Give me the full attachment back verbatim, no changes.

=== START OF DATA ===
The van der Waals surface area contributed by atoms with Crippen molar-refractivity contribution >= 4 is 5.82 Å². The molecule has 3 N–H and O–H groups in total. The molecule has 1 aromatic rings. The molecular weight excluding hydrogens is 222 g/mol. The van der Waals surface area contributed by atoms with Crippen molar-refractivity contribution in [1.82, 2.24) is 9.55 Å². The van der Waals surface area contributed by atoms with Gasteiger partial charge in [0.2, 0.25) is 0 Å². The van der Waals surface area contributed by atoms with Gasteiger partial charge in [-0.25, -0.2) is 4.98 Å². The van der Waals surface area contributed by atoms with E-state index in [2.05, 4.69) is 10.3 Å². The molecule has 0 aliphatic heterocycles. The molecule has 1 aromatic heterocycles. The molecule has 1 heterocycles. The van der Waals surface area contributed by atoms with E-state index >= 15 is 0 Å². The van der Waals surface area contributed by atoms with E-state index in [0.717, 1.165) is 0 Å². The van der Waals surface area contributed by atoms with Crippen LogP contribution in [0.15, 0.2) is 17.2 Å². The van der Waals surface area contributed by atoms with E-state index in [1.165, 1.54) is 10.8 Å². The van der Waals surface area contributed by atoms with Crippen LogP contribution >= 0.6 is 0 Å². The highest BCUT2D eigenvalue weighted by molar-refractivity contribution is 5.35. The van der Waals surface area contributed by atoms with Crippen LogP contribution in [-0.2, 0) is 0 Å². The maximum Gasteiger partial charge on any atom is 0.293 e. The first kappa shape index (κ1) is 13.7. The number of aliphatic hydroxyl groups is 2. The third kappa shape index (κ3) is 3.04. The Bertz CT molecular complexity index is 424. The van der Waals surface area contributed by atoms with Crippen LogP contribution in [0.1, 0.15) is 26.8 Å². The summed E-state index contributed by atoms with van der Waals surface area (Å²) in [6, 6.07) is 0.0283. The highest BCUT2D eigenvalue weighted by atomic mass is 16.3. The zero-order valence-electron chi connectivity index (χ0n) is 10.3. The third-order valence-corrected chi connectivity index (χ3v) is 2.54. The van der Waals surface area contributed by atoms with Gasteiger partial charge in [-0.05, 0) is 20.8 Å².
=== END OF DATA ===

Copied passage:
The van der Waals surface area contributed by atoms with Crippen molar-refractivity contribution >= 4 is 5.82 Å². The molecule has 3 N–H and O–H groups in total. The molecule has 1 aromatic rings. The molecular weight excluding hydrogens is 222 g/mol. The van der Waals surface area contributed by atoms with Crippen molar-refractivity contribution in [1.82, 2.24) is 9.55 Å². The van der Waals surface area contributed by atoms with Gasteiger partial charge in [0.2, 0.25) is 0 Å². The van der Waals surface area contributed by atoms with Gasteiger partial charge in [-0.25, -0.2) is 4.98 Å². The van der Waals surface area contributed by atoms with E-state index in [2.05, 4.69) is 10.3 Å². The molecule has 0 aliphatic heterocycles. The molecule has 1 aromatic heterocycles. The molecule has 1 heterocycles. The van der Waals surface area contributed by atoms with E-state index >= 15 is 0 Å². The van der Waals surface area contributed by atoms with E-state index in [0.717, 1.165) is 0 Å². The van der Waals surface area contributed by atoms with Crippen LogP contribution in [0.15, 0.2) is 17.2 Å². The van der Waals surface area contributed by atoms with E-state index in [1.165, 1.54) is 10.8 Å². The van der Waals surface area contributed by atoms with Crippen LogP contribution >= 0.6 is 0 Å². The highest BCUT2D eigenvalue weighted by molar-refractivity contribution is 5.35. The van der Waals surface area contributed by atoms with Crippen LogP contribution in [-0.2, 0) is 0 Å². The maximum Gasteiger partial charge on any atom is 0.293 e. The first kappa shape index (κ1) is 13.7. The number of aliphatic hydroxyl groups is 2. The third kappa shape index (κ3) is 3.04. The Bertz CT molecular complexity index is 424. The van der Waals surface area contributed by atoms with Crippen LogP contribution in [0.1, 0.15) is 26.8 Å². The summed E-state index contributed by atoms with van der Waals surface area (Å²) in [6, 6.07) is 0.0283. The highest BCUT2D eigenvalue weighted by atomic mass is 16.3. The zero-order valence-electron chi connectivity index (χ0n) is 10.3. The third-order valence-corrected chi connectivity index (χ3v) is 2.54. The van der Waals surface area contributed by atoms with Gasteiger partial charge in [-0.05, 0) is 20.8 Å².